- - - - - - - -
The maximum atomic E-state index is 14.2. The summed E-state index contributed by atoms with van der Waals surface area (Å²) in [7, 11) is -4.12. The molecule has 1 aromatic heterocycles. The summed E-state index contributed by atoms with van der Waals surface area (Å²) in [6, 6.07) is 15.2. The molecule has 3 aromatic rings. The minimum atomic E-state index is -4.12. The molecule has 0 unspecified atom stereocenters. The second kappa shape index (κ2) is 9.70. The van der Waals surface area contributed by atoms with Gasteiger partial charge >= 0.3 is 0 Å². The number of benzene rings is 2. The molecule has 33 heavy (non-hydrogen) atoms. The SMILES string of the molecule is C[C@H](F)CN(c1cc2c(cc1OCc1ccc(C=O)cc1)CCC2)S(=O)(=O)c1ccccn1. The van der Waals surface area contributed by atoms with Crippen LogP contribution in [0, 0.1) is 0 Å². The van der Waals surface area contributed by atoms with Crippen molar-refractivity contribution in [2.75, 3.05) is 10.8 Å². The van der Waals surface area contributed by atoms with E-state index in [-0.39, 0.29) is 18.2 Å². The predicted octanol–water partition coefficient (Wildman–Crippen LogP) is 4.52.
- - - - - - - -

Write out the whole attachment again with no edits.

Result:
The maximum atomic E-state index is 14.2. The summed E-state index contributed by atoms with van der Waals surface area (Å²) in [7, 11) is -4.12. The molecule has 1 aromatic heterocycles. The summed E-state index contributed by atoms with van der Waals surface area (Å²) in [6, 6.07) is 15.2. The molecule has 3 aromatic rings. The minimum atomic E-state index is -4.12. The molecule has 0 unspecified atom stereocenters. The second kappa shape index (κ2) is 9.70. The van der Waals surface area contributed by atoms with Gasteiger partial charge >= 0.3 is 0 Å². The number of benzene rings is 2. The molecule has 33 heavy (non-hydrogen) atoms. The SMILES string of the molecule is C[C@H](F)CN(c1cc2c(cc1OCc1ccc(C=O)cc1)CCC2)S(=O)(=O)c1ccccn1. The van der Waals surface area contributed by atoms with Crippen LogP contribution in [0, 0.1) is 0 Å². The van der Waals surface area contributed by atoms with Crippen molar-refractivity contribution in [2.75, 3.05) is 10.8 Å². The van der Waals surface area contributed by atoms with E-state index in [-0.39, 0.29) is 18.2 Å². The predicted octanol–water partition coefficient (Wildman–Crippen LogP) is 4.52.